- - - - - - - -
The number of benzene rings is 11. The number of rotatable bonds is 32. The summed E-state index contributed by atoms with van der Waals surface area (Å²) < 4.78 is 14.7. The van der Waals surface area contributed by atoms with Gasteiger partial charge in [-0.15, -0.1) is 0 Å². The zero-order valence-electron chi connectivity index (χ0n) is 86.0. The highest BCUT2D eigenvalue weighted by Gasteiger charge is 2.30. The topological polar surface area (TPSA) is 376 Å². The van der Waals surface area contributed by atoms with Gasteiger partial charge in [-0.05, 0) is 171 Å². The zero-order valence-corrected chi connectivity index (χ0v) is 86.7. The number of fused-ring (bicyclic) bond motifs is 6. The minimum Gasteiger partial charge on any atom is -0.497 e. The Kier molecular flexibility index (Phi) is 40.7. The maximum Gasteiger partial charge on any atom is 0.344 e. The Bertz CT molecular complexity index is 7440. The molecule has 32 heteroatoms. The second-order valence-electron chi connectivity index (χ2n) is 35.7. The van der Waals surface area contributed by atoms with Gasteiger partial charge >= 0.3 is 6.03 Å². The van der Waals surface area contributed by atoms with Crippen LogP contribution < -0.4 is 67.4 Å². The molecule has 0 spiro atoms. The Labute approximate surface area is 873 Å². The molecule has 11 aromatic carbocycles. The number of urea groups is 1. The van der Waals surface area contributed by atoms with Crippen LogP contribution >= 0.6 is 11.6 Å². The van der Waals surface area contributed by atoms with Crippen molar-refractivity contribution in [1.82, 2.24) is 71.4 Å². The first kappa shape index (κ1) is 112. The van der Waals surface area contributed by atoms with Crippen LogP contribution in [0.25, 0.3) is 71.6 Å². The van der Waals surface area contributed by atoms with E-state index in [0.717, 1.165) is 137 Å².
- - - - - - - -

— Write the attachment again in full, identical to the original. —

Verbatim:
The number of benzene rings is 11. The number of rotatable bonds is 32. The summed E-state index contributed by atoms with van der Waals surface area (Å²) < 4.78 is 14.7. The van der Waals surface area contributed by atoms with Gasteiger partial charge in [-0.15, -0.1) is 0 Å². The zero-order valence-electron chi connectivity index (χ0n) is 86.0. The highest BCUT2D eigenvalue weighted by Gasteiger charge is 2.30. The topological polar surface area (TPSA) is 376 Å². The van der Waals surface area contributed by atoms with Gasteiger partial charge in [-0.05, 0) is 171 Å². The zero-order valence-corrected chi connectivity index (χ0v) is 86.7. The number of fused-ring (bicyclic) bond motifs is 6. The minimum Gasteiger partial charge on any atom is -0.497 e. The Kier molecular flexibility index (Phi) is 40.7. The maximum Gasteiger partial charge on any atom is 0.344 e. The Bertz CT molecular complexity index is 7440. The molecule has 32 heteroatoms. The second-order valence-electron chi connectivity index (χ2n) is 35.7. The van der Waals surface area contributed by atoms with Gasteiger partial charge >= 0.3 is 6.03 Å². The van der Waals surface area contributed by atoms with Crippen LogP contribution < -0.4 is 67.4 Å². The molecule has 0 spiro atoms. The Labute approximate surface area is 873 Å². The molecule has 11 aromatic carbocycles. The number of urea groups is 1. The van der Waals surface area contributed by atoms with Crippen LogP contribution >= 0.6 is 11.6 Å². The van der Waals surface area contributed by atoms with Crippen molar-refractivity contribution in [1.82, 2.24) is 71.4 Å². The first kappa shape index (κ1) is 112. The van der Waals surface area contributed by atoms with Crippen LogP contribution in [0.25, 0.3) is 71.6 Å². The van der Waals surface area contributed by atoms with E-state index in [0.717, 1.165) is 137 Å².